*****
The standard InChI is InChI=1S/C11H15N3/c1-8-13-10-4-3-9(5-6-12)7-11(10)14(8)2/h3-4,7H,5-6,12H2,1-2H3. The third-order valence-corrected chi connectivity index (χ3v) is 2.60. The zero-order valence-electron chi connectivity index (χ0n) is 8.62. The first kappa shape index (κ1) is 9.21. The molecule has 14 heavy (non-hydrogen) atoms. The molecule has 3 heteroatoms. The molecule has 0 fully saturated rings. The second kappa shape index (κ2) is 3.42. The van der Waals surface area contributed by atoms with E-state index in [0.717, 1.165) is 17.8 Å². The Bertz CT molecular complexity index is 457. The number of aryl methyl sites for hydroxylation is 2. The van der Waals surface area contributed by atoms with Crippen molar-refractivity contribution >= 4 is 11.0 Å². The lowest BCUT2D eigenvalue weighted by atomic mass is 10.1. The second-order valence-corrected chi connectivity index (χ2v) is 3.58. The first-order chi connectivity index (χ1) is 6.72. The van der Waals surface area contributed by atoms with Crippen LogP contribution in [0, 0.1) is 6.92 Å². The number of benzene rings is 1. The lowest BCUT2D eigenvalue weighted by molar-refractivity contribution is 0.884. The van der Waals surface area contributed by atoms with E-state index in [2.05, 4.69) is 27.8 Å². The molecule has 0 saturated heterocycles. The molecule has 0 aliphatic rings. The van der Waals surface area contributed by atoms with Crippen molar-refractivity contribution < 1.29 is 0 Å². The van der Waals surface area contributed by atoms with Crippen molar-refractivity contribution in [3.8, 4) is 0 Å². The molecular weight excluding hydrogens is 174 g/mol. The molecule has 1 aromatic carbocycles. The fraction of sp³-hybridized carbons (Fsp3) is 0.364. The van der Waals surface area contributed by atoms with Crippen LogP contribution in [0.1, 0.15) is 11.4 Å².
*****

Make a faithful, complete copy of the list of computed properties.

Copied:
The standard InChI is InChI=1S/C11H15N3/c1-8-13-10-4-3-9(5-6-12)7-11(10)14(8)2/h3-4,7H,5-6,12H2,1-2H3. The third-order valence-corrected chi connectivity index (χ3v) is 2.60. The zero-order valence-electron chi connectivity index (χ0n) is 8.62. The first kappa shape index (κ1) is 9.21. The molecule has 14 heavy (non-hydrogen) atoms. The molecule has 3 heteroatoms. The molecule has 0 fully saturated rings. The second kappa shape index (κ2) is 3.42. The van der Waals surface area contributed by atoms with E-state index in [0.717, 1.165) is 17.8 Å². The Bertz CT molecular complexity index is 457. The number of aryl methyl sites for hydroxylation is 2. The van der Waals surface area contributed by atoms with Crippen molar-refractivity contribution >= 4 is 11.0 Å². The lowest BCUT2D eigenvalue weighted by atomic mass is 10.1. The second-order valence-corrected chi connectivity index (χ2v) is 3.58. The first-order chi connectivity index (χ1) is 6.72. The van der Waals surface area contributed by atoms with Crippen LogP contribution in [0, 0.1) is 6.92 Å². The number of benzene rings is 1. The lowest BCUT2D eigenvalue weighted by molar-refractivity contribution is 0.884. The van der Waals surface area contributed by atoms with E-state index in [2.05, 4.69) is 27.8 Å². The molecule has 0 saturated heterocycles. The molecule has 0 aliphatic rings. The van der Waals surface area contributed by atoms with Crippen molar-refractivity contribution < 1.29 is 0 Å². The van der Waals surface area contributed by atoms with Crippen molar-refractivity contribution in [3.8, 4) is 0 Å². The molecular weight excluding hydrogens is 174 g/mol. The molecule has 1 aromatic carbocycles. The fraction of sp³-hybridized carbons (Fsp3) is 0.364. The van der Waals surface area contributed by atoms with Crippen LogP contribution in [0.1, 0.15) is 11.4 Å².